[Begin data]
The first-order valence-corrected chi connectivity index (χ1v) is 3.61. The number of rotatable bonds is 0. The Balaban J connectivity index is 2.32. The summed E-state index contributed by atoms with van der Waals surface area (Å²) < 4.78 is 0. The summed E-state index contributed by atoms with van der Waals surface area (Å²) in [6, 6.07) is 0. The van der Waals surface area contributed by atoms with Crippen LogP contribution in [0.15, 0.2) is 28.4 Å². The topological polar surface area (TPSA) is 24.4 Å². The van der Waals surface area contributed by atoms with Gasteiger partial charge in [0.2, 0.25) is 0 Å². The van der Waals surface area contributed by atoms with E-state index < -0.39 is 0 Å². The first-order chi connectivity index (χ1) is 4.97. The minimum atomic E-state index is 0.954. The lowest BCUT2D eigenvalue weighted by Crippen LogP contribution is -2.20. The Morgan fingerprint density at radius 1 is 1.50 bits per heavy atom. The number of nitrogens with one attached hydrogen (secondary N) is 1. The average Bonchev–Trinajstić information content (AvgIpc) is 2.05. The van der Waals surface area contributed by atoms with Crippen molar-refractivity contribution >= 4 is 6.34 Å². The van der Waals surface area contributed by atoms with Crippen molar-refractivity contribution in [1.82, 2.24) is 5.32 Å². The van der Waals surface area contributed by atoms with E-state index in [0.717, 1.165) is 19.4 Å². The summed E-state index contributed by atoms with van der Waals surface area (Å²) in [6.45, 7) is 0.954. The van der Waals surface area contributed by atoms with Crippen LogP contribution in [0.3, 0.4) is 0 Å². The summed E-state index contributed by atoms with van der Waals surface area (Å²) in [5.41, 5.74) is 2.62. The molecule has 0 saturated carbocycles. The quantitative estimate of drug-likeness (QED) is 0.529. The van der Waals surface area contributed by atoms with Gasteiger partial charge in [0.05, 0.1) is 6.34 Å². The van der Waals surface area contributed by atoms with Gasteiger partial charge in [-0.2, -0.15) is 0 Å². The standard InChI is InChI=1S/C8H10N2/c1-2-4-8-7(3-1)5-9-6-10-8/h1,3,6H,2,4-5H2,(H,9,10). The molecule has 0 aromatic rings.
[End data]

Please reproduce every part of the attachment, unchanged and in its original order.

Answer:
The first-order valence-corrected chi connectivity index (χ1v) is 3.61. The number of rotatable bonds is 0. The Balaban J connectivity index is 2.32. The summed E-state index contributed by atoms with van der Waals surface area (Å²) < 4.78 is 0. The summed E-state index contributed by atoms with van der Waals surface area (Å²) in [6, 6.07) is 0. The van der Waals surface area contributed by atoms with Crippen LogP contribution in [0.15, 0.2) is 28.4 Å². The topological polar surface area (TPSA) is 24.4 Å². The van der Waals surface area contributed by atoms with Gasteiger partial charge in [0.2, 0.25) is 0 Å². The van der Waals surface area contributed by atoms with E-state index < -0.39 is 0 Å². The first-order chi connectivity index (χ1) is 4.97. The minimum atomic E-state index is 0.954. The lowest BCUT2D eigenvalue weighted by Crippen LogP contribution is -2.20. The Morgan fingerprint density at radius 1 is 1.50 bits per heavy atom. The number of nitrogens with one attached hydrogen (secondary N) is 1. The average Bonchev–Trinajstić information content (AvgIpc) is 2.05. The van der Waals surface area contributed by atoms with Crippen molar-refractivity contribution >= 4 is 6.34 Å². The van der Waals surface area contributed by atoms with Crippen molar-refractivity contribution in [1.82, 2.24) is 5.32 Å². The van der Waals surface area contributed by atoms with E-state index in [0.717, 1.165) is 19.4 Å². The summed E-state index contributed by atoms with van der Waals surface area (Å²) in [6.45, 7) is 0.954. The van der Waals surface area contributed by atoms with Crippen LogP contribution in [0.3, 0.4) is 0 Å². The summed E-state index contributed by atoms with van der Waals surface area (Å²) in [5.41, 5.74) is 2.62. The molecule has 0 saturated carbocycles. The quantitative estimate of drug-likeness (QED) is 0.529. The van der Waals surface area contributed by atoms with Gasteiger partial charge in [0.05, 0.1) is 6.34 Å². The van der Waals surface area contributed by atoms with Gasteiger partial charge in [-0.2, -0.15) is 0 Å². The standard InChI is InChI=1S/C8H10N2/c1-2-4-8-7(3-1)5-9-6-10-8/h1,3,6H,2,4-5H2,(H,9,10). The molecule has 0 aromatic rings.